Look for immediate medical attention if some of these unlikely but very severe adverse effects occur: easy bleeding/bruising, fast/irregular heartbeat, indications of infection (e.g., fever, persistent sore neck), mental/mood changes (e.g., confusion, difficulty concentrating), severe muscle tissue cramps/pain, tingling for the hands/feet, bloodstream within the urine, dark urine, painful urination, yellowing of the eyes/skin.
an extremely serious allergic reaction to this drug is unlikely, but seek immediate medical attention if it occurs. Symptoms of a serious reaction that is allergic consist of: blisters/sores in the mouth, rash, itching/swelling (especially of the face/tongue/throat), severe dizziness, trouble breathing.
This is maybe not a list that is complete of side effects. If you notice other effects not listed above, contact your doctor or pharmacist.
In the usa -
Call your doctor for medical advice about side-effects. You may report adverse effects to Food And Drug Administration at 1-800-FDA-1088 or at www.fda.gov/medwatch.
In Canada - Phone your doctor for medical advice about adverse effects. You may report adverse effects to Health Canada at 1-866-234-2345.
Before using acetazolamide, tell your doctor or pharmacist if you are allergic to it; or if you have any other allergies. This product may contain inactive ingredients, which could cause allergies or other problems. Talk to your pharmacist for more details.
This medication should not be used when you have specific medical conditions. Before using this medicine, consult your physician or pharmacist if you have: adrenal gland problems (e.g., Addison's disease), low blood degrees of sodium or potassium, severe kidney condition, severe liver disease (e.g., cirrhosis), certain metabolic problems (e.g., hyperchloremic acidosis).
Before using this medication, inform your doctor or pharmacist your medical history, especially of: breathing issues (e.g., emphysema, chronic bronchitis), high quantities of calcium, dehydration, diabetes mellitus, gout, narrow-angle glaucoma, overactive thyroid (hyperthyroidism).
While this medicine can help you get accustomed to high altitudes and help you tolerate quick climbs, it cannot completely prevent serious altitude sickness. Signs and symptoms of severe altitude sickness may add: severe shortness of breath, mental/mood changes (e.g., confusion, difficulty concentrating), lack of coordination/staggering walk, extreme tiredness, severe headache.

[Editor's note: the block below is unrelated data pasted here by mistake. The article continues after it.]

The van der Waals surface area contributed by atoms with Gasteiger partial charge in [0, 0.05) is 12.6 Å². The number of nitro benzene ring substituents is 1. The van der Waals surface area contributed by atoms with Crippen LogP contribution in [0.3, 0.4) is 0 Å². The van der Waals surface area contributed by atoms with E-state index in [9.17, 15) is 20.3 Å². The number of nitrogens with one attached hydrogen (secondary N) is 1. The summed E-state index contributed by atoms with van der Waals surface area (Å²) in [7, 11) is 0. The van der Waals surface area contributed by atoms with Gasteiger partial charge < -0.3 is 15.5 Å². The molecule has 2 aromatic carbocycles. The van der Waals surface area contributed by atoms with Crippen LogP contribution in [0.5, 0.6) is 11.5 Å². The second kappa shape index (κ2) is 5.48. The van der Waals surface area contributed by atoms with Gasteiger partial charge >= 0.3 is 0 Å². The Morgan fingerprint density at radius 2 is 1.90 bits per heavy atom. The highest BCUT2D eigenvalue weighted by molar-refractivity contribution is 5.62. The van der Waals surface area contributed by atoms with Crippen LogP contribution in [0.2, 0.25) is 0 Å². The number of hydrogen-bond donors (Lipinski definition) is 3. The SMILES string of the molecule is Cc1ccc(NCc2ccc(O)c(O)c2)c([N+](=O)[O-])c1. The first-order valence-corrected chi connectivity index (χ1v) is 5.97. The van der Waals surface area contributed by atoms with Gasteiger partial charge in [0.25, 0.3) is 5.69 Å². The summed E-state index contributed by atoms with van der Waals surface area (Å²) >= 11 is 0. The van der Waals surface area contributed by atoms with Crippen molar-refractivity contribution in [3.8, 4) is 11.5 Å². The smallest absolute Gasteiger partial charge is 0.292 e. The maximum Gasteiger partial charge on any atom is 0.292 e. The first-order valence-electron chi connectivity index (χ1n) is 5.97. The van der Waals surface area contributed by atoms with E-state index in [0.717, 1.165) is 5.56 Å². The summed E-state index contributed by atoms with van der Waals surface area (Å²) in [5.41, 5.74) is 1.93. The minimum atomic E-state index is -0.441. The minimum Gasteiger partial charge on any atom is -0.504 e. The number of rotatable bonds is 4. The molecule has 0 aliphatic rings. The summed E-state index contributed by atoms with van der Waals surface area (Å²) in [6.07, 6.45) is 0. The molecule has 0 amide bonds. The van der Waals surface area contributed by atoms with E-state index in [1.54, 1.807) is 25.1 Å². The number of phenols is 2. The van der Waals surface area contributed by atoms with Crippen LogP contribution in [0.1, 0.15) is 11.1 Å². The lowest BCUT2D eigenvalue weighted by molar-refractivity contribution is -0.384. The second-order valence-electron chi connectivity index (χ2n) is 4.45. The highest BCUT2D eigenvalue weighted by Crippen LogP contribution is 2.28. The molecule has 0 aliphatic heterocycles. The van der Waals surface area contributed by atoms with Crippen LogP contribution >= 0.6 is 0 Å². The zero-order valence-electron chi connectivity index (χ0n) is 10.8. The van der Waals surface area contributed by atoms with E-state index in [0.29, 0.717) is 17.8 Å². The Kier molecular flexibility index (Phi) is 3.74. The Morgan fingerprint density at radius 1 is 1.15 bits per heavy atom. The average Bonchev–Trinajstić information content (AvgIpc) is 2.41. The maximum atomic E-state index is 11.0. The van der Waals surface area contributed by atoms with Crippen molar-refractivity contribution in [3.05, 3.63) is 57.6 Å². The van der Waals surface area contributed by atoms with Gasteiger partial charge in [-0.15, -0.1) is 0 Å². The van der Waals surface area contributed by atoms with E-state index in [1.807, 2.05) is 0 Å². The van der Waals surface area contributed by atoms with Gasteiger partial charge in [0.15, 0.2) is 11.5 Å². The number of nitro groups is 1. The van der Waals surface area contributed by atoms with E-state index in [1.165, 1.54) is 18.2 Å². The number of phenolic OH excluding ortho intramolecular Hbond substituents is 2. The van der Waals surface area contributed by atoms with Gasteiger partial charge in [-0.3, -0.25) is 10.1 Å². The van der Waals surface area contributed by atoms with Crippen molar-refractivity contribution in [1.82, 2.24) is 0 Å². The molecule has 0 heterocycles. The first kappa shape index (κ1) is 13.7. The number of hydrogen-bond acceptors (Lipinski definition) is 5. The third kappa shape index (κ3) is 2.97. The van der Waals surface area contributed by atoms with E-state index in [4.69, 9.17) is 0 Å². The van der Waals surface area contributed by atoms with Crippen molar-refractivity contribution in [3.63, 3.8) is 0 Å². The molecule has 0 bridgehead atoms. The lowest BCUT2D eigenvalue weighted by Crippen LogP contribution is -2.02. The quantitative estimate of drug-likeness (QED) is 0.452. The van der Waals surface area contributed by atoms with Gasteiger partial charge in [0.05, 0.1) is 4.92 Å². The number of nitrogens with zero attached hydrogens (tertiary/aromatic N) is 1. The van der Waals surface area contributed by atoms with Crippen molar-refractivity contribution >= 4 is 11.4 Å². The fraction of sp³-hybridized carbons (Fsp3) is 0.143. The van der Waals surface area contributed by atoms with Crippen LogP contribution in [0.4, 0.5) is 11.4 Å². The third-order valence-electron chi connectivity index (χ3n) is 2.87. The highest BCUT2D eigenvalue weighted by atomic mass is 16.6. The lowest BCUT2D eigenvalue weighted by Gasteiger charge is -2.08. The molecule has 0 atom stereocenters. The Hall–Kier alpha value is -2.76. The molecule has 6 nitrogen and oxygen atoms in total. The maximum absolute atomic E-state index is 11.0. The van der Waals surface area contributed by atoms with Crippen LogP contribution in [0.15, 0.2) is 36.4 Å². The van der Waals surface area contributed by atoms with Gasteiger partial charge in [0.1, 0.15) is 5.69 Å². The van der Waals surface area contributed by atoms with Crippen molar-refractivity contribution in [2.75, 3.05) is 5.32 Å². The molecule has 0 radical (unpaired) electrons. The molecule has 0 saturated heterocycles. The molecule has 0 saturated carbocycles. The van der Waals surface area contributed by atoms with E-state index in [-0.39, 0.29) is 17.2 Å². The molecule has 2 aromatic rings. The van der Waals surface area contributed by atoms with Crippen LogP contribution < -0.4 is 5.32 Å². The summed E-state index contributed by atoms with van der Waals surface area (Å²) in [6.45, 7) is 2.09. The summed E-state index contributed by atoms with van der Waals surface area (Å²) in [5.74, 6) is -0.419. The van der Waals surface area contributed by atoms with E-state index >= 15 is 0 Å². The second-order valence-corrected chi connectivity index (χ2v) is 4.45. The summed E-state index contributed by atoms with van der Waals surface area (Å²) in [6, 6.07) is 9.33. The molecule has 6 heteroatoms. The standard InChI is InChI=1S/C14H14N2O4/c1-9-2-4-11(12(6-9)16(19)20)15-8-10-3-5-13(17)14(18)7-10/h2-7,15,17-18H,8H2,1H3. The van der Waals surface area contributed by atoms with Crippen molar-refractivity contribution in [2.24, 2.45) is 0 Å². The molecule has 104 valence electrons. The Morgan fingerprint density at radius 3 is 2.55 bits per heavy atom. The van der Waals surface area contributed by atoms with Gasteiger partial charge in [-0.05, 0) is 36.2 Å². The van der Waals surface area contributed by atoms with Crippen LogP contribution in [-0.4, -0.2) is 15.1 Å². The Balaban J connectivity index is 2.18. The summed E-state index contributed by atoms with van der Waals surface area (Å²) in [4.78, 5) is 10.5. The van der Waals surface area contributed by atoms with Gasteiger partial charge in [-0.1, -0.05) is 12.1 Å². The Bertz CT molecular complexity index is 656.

If you develop any of these symptoms, it is very important that you descend to a lower altitude as quickly as possible to prevent serious, possibly fatal problems.
This drug may make you dizzy or drowsy or cause vision that is blurred. Do not drive, use machinery, or do any activity that requires alertness or clear vision you can perform such activities safely until you are sure. Limit alcoholic beverages.
To minimize dizziness and lightheadedness, get up slowly whenever increasing from a seated or position that is lying.
This drug may rarely make your blood sugar levels rise, causing or worsening diabetes. Inform your doctor right away in the event that you develop symptoms of high blood sugar such as increased thirst or tiredness.
If you already have diabetes, be certain to check on your blood sugar levels regularly. This medicine may also cause your blood sugar levels to fall. Symptoms of low blood sugar include fast/pounding heartbeat, shakiness, sweating and hunger. It really is an excellent habit to carry glucose tablets or gel to treat low blood sugar. You don't have these reliable forms of glucose, eat a quick source of sugar such as table sugar, honey, or candy, or drink a glass of orange juice or non-diet soda to quickly raise your blood sugar level if you are in a situation where. Inform your physician right away about the effect.
This medication might make you more sensitive to the sun. Avoid prolonged sun exposure, tanning booths and sunlamps. Use a sunscreen and wear protective clothing when outdoors.
This medication shouldn't be utilized in children less than 12 because it might probably influence growth that is normal.
This medication ought to be used with caution within the elderly because they may become more sensitive to its negative effects, especially low potassium or sodium levels.
This medicine should really be used during pregnancy only if clearly required. Talk about the risks and benefits with your physician.
This medication passes into breast milk but is unlikely to harm a nursing baby. Consult your medical practitioner before breast-feeding.
Airmail: 2-3 weeks, EMS: 3-8 business days.